by Nick Creamer,
How would you rate episode 10 of
Last week's episode almost let us forgot this is largely an Araragi-Kanbaru arc, but there were no illusions on that front this time. After Gaen laboriously explained the full nature of their current situation, Araragi, Shinobu, and Kanbaru were left to figure things out for themselves, wasting time until nightfall while Gaen went out to call for backup. And yet, for all this episode felt like a reminder of Monogatari's least interesting elements, it managed to be something that prior Mayoi and Kanbaru content have rarely managed. This episode was actually funny.
We started off this week with Gaen still in control, laying out the truth of the shrine and our heroes' culpability in spite of all Shinobu and Araragi's protestations. Gaen first explained how, from fifteen years back, their town had become a hub of supernatural activity. The old shrine was supposed to act as a conduit for apparitions, where they could be gathered and then dispersed harmlessly through the powers of an apparition expert. But fifteen years ago, the appearance of Shinobu's first servant had essentially worked as a power surge, shattering the shrine's defenses and leaving the town as an open beacon for supernatural beings. And thus all the misfortunes of the series thus far could technically be attributed to Shinobu and her absent friend.
Neither Shinobu nor Araragi liked hearing this information, though for very different reasons. Shinobu doesn't like feeling powerless, but her relationship with Araragi necessarily puts her in a pretty vulnerable place. That's something she's come to accept - but hearing that even her return to Japan was beyond her control, and that she was guided by some kind of spirit beacon, threatens her agency in a way she's prone to argue against even without an argument.
Araragi doesn't care so much about the fate or responsibility stuff; he's already a guy who thinks everything is his responsibility, and so learning he's doomed everyone is pretty much par for the course. What Araragi feels insecure about is the existence of the samurai. A figure he thought was long gone, and had only existed as an abstract story, is now back in town and presenting a strange gulf between him and Shinobu. Whereas Araragi tends to hide his doubts and weaknesses even from those closest to him, he confides in Shinobu - but if her “first servant” has returned, that makes his bond with her a whole lot less special.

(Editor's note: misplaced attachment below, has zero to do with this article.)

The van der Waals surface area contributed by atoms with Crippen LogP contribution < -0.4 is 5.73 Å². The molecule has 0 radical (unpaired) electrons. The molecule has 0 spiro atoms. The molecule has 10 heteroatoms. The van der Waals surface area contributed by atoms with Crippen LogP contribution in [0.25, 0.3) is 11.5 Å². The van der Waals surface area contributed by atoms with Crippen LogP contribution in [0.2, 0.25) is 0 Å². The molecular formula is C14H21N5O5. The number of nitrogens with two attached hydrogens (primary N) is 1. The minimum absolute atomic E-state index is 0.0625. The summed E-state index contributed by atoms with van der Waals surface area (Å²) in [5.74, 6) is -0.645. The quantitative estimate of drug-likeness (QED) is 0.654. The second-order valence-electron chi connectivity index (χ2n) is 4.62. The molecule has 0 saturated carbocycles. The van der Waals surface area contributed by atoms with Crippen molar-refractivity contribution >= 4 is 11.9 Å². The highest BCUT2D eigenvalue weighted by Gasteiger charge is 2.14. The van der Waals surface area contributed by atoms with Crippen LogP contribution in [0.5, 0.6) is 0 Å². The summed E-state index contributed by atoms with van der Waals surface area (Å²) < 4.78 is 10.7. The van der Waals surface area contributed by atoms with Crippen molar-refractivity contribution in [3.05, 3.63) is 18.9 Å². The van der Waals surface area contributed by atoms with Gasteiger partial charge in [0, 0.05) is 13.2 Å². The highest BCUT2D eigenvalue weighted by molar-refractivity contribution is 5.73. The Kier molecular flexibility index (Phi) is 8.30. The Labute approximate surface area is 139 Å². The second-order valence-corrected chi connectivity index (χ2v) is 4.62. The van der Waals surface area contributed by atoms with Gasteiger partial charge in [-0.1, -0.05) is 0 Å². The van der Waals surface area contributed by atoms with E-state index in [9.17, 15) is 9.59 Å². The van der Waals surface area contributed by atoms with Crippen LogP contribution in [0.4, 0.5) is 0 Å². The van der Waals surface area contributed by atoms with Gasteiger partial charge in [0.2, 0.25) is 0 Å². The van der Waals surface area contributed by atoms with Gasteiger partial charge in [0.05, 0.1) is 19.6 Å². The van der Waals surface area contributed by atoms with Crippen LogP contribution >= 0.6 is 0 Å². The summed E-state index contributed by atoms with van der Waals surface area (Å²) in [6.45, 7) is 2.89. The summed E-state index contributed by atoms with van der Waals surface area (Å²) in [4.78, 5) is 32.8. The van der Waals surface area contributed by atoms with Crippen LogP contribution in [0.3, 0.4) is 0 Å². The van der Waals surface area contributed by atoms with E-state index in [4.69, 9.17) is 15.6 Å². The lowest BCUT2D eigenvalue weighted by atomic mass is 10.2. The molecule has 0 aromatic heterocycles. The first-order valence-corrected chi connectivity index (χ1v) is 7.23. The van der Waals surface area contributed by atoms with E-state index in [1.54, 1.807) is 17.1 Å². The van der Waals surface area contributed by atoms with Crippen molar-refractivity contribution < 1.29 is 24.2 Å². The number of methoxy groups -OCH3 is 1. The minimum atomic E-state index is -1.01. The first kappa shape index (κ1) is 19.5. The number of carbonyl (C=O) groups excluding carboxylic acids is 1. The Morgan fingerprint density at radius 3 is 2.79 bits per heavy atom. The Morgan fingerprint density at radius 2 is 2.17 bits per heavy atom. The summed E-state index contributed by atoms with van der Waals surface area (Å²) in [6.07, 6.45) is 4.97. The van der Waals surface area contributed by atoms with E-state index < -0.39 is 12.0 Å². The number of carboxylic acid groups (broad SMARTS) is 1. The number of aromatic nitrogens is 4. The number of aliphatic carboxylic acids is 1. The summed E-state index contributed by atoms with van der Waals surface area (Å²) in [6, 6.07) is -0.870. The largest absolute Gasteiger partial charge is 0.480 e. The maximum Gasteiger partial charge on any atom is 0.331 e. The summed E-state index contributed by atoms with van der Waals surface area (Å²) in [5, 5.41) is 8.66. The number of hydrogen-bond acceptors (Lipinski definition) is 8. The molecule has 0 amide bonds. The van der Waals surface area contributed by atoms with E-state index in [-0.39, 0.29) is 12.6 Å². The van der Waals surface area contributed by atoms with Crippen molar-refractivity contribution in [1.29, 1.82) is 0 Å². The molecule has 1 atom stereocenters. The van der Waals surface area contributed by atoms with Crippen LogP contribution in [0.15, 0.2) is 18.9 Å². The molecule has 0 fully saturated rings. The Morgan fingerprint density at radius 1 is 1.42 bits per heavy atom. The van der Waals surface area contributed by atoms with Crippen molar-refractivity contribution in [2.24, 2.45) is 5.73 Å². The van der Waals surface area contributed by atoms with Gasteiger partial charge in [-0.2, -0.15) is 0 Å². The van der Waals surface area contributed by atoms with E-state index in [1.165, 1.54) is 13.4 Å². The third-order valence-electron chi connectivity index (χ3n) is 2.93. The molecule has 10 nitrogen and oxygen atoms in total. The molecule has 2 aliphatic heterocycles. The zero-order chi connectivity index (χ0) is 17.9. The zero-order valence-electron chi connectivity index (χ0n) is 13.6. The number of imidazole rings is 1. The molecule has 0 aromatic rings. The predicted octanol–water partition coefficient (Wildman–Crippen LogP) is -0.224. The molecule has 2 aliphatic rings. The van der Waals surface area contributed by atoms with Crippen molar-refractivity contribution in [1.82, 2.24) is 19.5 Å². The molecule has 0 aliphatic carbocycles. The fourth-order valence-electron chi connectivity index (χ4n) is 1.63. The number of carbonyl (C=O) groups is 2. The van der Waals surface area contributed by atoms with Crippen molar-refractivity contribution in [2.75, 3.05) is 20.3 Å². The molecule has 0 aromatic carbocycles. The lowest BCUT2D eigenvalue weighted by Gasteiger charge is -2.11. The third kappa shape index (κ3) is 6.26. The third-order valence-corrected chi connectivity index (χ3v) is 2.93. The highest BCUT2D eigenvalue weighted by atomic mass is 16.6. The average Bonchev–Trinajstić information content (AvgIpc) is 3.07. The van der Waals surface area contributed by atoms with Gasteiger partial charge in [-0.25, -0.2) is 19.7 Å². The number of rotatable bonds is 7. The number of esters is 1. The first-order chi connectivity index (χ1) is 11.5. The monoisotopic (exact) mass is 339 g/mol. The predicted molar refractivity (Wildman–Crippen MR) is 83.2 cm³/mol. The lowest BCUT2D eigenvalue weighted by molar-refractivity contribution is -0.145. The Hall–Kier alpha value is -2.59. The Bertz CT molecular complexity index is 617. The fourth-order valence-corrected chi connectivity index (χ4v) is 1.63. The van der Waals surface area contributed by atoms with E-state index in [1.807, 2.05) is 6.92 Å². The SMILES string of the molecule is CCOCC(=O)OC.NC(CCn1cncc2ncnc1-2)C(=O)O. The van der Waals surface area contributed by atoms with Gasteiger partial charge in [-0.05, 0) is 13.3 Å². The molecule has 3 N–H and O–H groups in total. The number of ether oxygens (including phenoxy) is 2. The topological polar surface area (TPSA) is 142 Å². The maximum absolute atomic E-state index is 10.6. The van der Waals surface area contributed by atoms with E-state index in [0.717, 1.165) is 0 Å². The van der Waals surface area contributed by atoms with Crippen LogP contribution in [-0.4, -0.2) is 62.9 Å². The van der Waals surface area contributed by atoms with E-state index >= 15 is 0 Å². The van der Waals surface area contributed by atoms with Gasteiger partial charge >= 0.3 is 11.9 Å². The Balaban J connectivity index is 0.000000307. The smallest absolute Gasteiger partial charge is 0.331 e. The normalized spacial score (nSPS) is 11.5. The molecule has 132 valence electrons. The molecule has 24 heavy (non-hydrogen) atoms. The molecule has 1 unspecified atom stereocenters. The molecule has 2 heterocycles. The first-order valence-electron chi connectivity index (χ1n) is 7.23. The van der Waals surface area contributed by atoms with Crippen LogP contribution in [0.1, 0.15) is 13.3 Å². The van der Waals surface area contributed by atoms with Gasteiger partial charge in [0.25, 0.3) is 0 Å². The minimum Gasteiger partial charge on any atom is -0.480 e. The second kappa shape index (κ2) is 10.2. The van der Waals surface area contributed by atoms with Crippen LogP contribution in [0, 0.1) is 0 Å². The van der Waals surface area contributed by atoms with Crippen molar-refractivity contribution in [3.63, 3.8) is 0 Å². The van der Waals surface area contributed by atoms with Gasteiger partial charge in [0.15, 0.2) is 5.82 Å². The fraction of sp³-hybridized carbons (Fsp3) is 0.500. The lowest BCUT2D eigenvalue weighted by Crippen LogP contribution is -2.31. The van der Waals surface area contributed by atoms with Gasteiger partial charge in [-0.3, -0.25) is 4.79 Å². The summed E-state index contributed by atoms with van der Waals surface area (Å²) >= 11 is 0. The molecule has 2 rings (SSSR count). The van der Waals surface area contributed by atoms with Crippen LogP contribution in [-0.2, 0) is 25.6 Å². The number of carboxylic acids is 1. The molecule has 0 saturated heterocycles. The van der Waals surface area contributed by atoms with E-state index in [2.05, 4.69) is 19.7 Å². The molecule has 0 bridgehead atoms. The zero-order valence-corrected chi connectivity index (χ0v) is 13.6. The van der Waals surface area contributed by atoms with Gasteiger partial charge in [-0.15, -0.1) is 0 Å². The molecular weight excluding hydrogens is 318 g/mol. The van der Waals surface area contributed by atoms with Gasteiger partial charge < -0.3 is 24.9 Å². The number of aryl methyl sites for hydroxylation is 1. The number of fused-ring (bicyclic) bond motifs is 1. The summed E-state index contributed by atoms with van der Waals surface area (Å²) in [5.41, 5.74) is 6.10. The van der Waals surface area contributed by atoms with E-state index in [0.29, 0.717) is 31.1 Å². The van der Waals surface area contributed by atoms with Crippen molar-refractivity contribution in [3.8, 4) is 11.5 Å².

Shinobu urges him to ignore these fears in her own snarky way (“don't show worthless envy. Leave it at a cute level of jealousy”), and so the second half of this episode shifted to more pressing concerns - Araragi using some lunch money from Gaen to go buy Kanbaru some BL porn. Well, technically a BL light novel, but “Brutal Garcon Huff-Huffs a Half-Blood Boy” doesn't really leave much to the imagination. This segment was pretty classic Monogatari comedy, but personally I thought it really worked. Instead of aiming the characters at each other (like when the joke is that Araragi wants to molest Mayoi, and that's the joke), this segment was just a really funny, positive articulation of the weird relationship between Araragi and Kanbaru, along with some great digs at light novels.
The setup of “do you think I'm one of those people who treats light novels like degenerate art or something?” leading into that book title was great, as was Kanbaru's “this one, the 21st book in the series, is especially highly anticipated by the experts.” Monogatari is often about sexuality, but it doesn't necessarily have to be about sexuality in an aggressive sense. Kanbaru and Araragi have fun bantering like perverts with each other even though their relationship is totally platonic, and that can be a pretty great thing to see.
Overall, this episode wasn't full of dramatic peaks or stuffed with great visual ideas (though there were a bunch of fun references, ranging from Hajime no Ippo to Crying Freeman and the Shawshank Redemption), but it was still witty and fun. I'd say the first half dragged a bit too long, but the second half was one of the show's better comedic sequences, and it's looking like we'll be heading back into the drama next week. Monogatari chugs merrily along.
Owarimonogatari is currently streaming on Crunchyroll.
Nick writes about anime, storytelling, and the meaning of life at Wrong Every Time.
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